But while Ebola may have highlighted these problems, experts have sounded the alarm for years. In a 2014 reportFormer WHO consultant Charles Clift wrote that most observers – including many former insiders – agreed that the organization “is too politicized, too bureaucratic, too dominated by medical personnel seeking solutions medical problems often social and economic, too shy to deal with controversial issues, too tense and too slow to adapt to change. ”

“WHO is both a technical agency and a decision-making body,” wrote Clift. “Excessive intrusion of political considerations into his technical work can damage his authority and credibility as a standard-bearer of health.”

Unlike organizations such as M̩decins Sans Fronti̬res (MSF), WHO usually does not have its own teams in the field to collect information, but relies on data provided by Member States, filtered through regional organizations Рa structure he was blamed for delays in the Ebola emergency declaration.

This means that WHO is only informed as its Member States want. If a country where an epidemic is developing does not share the data, the WHO can do little about it.

With a government like China, with a historical aversion to transparency and sensitivity to international criticism, this can be a problem.

Taiwan in the dark

It is on the Taiwan issue that Beijing’s political swing to the WHO is clearer.

In a passionate speech Last year before the World Health Assembly (WHA), the organization’s annual meeting in Geneva, Luke Browne, the young health minister of the Caribbean nation of St. Vincent, asked that Taiwan be granted a place. at the table.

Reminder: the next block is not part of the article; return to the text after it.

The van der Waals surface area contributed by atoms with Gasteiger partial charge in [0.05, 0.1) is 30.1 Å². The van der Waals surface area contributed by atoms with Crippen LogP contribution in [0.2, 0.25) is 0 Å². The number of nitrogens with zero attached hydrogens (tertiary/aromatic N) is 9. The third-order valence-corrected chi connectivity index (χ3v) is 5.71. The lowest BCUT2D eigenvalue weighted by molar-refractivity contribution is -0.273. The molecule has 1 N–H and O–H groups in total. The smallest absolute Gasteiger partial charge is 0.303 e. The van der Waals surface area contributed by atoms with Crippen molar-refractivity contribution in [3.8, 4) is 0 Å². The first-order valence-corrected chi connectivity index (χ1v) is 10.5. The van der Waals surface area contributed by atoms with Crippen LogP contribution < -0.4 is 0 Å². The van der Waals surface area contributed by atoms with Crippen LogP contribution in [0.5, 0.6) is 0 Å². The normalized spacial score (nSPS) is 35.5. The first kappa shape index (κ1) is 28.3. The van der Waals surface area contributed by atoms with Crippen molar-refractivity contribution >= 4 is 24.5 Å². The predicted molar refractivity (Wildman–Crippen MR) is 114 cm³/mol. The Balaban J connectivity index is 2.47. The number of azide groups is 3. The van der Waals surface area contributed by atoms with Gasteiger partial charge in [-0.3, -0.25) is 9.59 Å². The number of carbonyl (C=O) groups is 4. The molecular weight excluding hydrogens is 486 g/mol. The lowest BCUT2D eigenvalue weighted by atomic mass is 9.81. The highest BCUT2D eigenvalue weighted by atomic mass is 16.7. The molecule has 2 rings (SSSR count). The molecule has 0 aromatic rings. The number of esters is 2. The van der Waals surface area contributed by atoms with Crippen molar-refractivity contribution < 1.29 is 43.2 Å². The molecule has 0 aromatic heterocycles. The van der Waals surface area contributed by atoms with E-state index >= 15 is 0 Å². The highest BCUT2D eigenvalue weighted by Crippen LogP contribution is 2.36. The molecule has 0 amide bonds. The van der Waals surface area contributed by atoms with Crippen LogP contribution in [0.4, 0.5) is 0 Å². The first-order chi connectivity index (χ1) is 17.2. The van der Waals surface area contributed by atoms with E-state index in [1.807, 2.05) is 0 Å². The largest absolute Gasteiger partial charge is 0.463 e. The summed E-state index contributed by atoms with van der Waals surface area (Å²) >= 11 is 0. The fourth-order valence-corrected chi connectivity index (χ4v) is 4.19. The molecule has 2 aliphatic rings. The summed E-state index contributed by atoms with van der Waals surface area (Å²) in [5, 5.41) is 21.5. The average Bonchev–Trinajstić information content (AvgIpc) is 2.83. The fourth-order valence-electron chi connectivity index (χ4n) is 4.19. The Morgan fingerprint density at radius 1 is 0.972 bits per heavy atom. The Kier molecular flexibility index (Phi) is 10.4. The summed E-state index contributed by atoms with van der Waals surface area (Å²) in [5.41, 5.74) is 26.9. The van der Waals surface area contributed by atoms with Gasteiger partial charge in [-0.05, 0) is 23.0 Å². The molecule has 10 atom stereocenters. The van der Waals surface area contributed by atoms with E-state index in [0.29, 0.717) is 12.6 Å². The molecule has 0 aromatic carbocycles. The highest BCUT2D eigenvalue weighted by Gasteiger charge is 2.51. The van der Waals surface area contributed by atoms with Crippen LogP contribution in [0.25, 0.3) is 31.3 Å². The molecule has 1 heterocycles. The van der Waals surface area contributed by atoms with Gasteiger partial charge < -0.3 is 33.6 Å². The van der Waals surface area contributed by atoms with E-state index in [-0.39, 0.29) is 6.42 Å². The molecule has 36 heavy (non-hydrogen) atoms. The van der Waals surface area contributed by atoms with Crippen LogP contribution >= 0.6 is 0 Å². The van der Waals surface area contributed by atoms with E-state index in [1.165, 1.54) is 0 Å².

“There simply is no basic principle that Taiwan should not be here … the only reason it is not here now is because the Beijing government does not like the current Taiwanese government,” said Browne.

Despite Browne’s speech and the intervention of several other member states, from Belize and Haiti in the Caribbean to the African kingdom of Eswatini and the small Pacific nation of Nauru, the proposal to include Taiwan was quickly canceled from the agenda, as it has been every year since 2016.

Taiwan is an autonomous democratic island of 23.7 million people off the coast of China. It was never ruled by the government of the People’s Republic, but is claimed by the Beijing authorities as part of their territory. Beijing prevents Taiwan from participating in many international organizations unless it does so in a “one China” way, such as calling himself “Chinese Taipei” at the Olympics.

Excluding Beijing Island from international organizations usually has no global consequences. Health is an area, however, where an effective international response requires that all governments are equally connected and informed.

“Taiwan’s exclusion from the WHO makes its population vulnerable during this crisis – the lack of direct and timely channels to the WHO has already led to inaccurate case reports in Taiwan,” said China expert Natasha Kassam, Taiwan and diplomacy from Lowy Institute in Australia. “The Taiwanese authorities have complained about the lack of access to WHO data and assistance.”

Similar concerns were raised during the acute acute respiratory syndrome (SARS) epidemic of 2003, when Taiwanese scientists have complained they were massacred by WHO officials, who told them to ask the authorities about the disease in China.

The issue has global implications: Kassam stressed that around 50 million foreign travelers pass through Taiwan’s largest airport each year, “with the expectation that Taiwan will receive advice from the WHO on any public health problem.”